As I said, all of this is subtle and you wouldn't necessarily want to know all the details of this. I'll happily make this file available to you. But all I have to do in order to execute those commands in that file, plot defaults, is write the command plot defaults. And I'm going to do that before my first plot. So plot defaults should read in that file that I was just looking at, this file, and execute the commands in it.
Notice, by the way, comments, very important. Because these commands are mysterious, I put some commentary to remind you what they're supposed to be doing next to them, and the way the comment is defined is by having a percent line at the beginning of the line, or actually anywhere else in the line for that matter. OK.
Let's save this new file and run it again. And lo and behold it's run. Probably-- I may not have several of the defaults right because I've been doing a number of things in this Octave session. If I get tired of this Octave session-- I've run 25 different commands on it, it's telling me-- and I want to start a fresh, it's sometimes helpful to start a new, fresh session.
I can do this very straightforwardly, we're just saying, exit, and then starting over again. That's one way to be sure you've got a nice, fresh session. One of the nicest things about Octave is it actually still remembers what your commands were, even though you've got a new session.
So here's what the plot looks like, in the case when I run it with plot defaults and executed before any of other plotting commands. So the plot defaults needs to happen before anything else. And now what you see is much better, much bigger at any rate labels on the axes, et cetera, et cetera.
Things aren't perfect. There's a little y is crashed with the x there, but anyway. You can tweak around with those to your heart's content. If this were fine, my final plot, what I wanted to save, one of the ways I could save it would be to do some kind of screen capture on this window that I'm plotting it in. That would give me a rather cumbersome and not very pretty plot.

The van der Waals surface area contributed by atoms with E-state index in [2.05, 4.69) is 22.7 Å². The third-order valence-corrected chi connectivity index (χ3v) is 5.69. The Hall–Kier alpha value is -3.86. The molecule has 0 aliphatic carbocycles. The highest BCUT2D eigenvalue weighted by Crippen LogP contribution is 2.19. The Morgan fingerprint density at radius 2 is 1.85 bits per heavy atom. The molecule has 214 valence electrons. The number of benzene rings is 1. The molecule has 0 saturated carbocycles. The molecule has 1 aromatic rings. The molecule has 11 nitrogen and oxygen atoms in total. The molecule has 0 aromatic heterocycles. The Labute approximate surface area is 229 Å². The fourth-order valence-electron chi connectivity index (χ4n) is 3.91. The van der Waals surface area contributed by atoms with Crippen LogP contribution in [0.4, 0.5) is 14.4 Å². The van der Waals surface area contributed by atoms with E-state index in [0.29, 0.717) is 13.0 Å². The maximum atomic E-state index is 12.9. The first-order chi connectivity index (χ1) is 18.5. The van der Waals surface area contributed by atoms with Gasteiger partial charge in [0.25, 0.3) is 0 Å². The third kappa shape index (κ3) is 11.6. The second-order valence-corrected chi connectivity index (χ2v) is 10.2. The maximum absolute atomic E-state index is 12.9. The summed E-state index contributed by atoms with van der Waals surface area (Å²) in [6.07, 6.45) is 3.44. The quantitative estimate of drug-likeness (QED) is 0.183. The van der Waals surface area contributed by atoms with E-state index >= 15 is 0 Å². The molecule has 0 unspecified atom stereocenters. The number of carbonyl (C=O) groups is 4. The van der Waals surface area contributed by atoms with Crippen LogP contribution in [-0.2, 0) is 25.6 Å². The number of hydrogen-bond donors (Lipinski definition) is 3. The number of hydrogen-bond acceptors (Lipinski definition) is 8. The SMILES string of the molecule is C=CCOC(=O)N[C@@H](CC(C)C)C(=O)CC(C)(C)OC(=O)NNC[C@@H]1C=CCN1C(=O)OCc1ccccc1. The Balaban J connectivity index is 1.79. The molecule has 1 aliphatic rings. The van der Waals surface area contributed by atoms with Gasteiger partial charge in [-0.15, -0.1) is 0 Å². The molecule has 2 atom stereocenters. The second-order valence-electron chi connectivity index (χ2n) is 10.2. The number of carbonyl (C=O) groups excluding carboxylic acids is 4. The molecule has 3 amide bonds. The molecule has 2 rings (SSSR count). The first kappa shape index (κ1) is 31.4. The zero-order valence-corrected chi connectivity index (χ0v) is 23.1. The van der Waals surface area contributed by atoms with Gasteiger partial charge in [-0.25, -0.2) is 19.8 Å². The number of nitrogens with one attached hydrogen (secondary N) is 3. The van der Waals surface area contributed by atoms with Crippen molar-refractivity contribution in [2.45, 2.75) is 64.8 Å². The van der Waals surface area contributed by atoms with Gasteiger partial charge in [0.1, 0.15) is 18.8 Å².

There is another way of plotting, of saving this plot. And that is to use the command print. So print is actually printing out the plotting. One has to tell print what format one wants. Supposing I want EPS format, I could say D EPS. And suppose that I know what file I want to save it into, I could, for example, write fitted.EPS, like that.
So this tells it to print out this plot into an EPS file, which is then named fitted.EPS. Let's see what happens. Nothing obvious, except that if I now look in the directory, which in Octave I can do by typing LS, there is a file called fitted EPS. I don't want to get out of my Octave session. I'm in the same directory here. Here it is, fitted EPS. Let's have a look at that file using ghost view, and there it is.
This is now a good quality file that I might be proud to show to my professor. It's actually not in color. That's because I use EPS. I think it's EPS C for color. Let me try it. Let's run that again and now look at it again, and see, yes, it's color. Now it's color.
So that's how to get a plot and to save it looking halfway decent. And that's where we'll end.